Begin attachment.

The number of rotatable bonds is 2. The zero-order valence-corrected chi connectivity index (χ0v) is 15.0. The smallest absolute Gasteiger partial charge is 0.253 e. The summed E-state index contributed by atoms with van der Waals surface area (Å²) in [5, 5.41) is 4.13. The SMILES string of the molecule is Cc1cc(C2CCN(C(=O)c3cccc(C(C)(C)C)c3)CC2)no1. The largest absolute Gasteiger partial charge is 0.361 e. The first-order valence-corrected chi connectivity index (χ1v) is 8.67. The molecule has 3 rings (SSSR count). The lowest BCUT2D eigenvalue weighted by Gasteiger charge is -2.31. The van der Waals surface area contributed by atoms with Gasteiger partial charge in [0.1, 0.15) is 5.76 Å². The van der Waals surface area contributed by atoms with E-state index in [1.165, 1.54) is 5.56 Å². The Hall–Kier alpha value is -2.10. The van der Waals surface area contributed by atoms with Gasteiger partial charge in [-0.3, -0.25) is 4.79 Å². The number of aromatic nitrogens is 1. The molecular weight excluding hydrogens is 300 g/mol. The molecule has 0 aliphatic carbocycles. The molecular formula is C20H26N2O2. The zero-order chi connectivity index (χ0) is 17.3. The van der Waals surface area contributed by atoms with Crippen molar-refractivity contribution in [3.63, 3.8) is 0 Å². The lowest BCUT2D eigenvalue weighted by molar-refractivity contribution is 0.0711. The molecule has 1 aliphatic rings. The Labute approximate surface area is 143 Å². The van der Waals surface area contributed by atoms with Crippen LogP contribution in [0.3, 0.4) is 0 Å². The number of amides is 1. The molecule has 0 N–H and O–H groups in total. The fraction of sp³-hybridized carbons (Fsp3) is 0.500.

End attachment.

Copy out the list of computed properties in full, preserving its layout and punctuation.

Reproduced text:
The number of rotatable bonds is 2. The zero-order valence-corrected chi connectivity index (χ0v) is 15.0. The smallest absolute Gasteiger partial charge is 0.253 e. The summed E-state index contributed by atoms with van der Waals surface area (Å²) in [5, 5.41) is 4.13. The SMILES string of the molecule is Cc1cc(C2CCN(C(=O)c3cccc(C(C)(C)C)c3)CC2)no1. The largest absolute Gasteiger partial charge is 0.361 e. The first-order valence-corrected chi connectivity index (χ1v) is 8.67. The molecule has 3 rings (SSSR count). The lowest BCUT2D eigenvalue weighted by Gasteiger charge is -2.31. The van der Waals surface area contributed by atoms with Gasteiger partial charge in [0.1, 0.15) is 5.76 Å². The van der Waals surface area contributed by atoms with E-state index in [1.165, 1.54) is 5.56 Å². The Hall–Kier alpha value is -2.10. The van der Waals surface area contributed by atoms with Gasteiger partial charge in [-0.3, -0.25) is 4.79 Å². The number of aromatic nitrogens is 1. The molecular weight excluding hydrogens is 300 g/mol. The molecule has 0 aliphatic carbocycles. The molecular formula is C20H26N2O2. The zero-order chi connectivity index (χ0) is 17.3. The van der Waals surface area contributed by atoms with Crippen molar-refractivity contribution in [3.63, 3.8) is 0 Å². The lowest BCUT2D eigenvalue weighted by molar-refractivity contribution is 0.0711. The molecule has 1 aliphatic rings. The Labute approximate surface area is 143 Å². The van der Waals surface area contributed by atoms with Crippen LogP contribution in [0.3, 0.4) is 0 Å². The number of amides is 1. The molecule has 0 N–H and O–H groups in total. The fraction of sp³-hybridized carbons (Fsp3) is 0.500.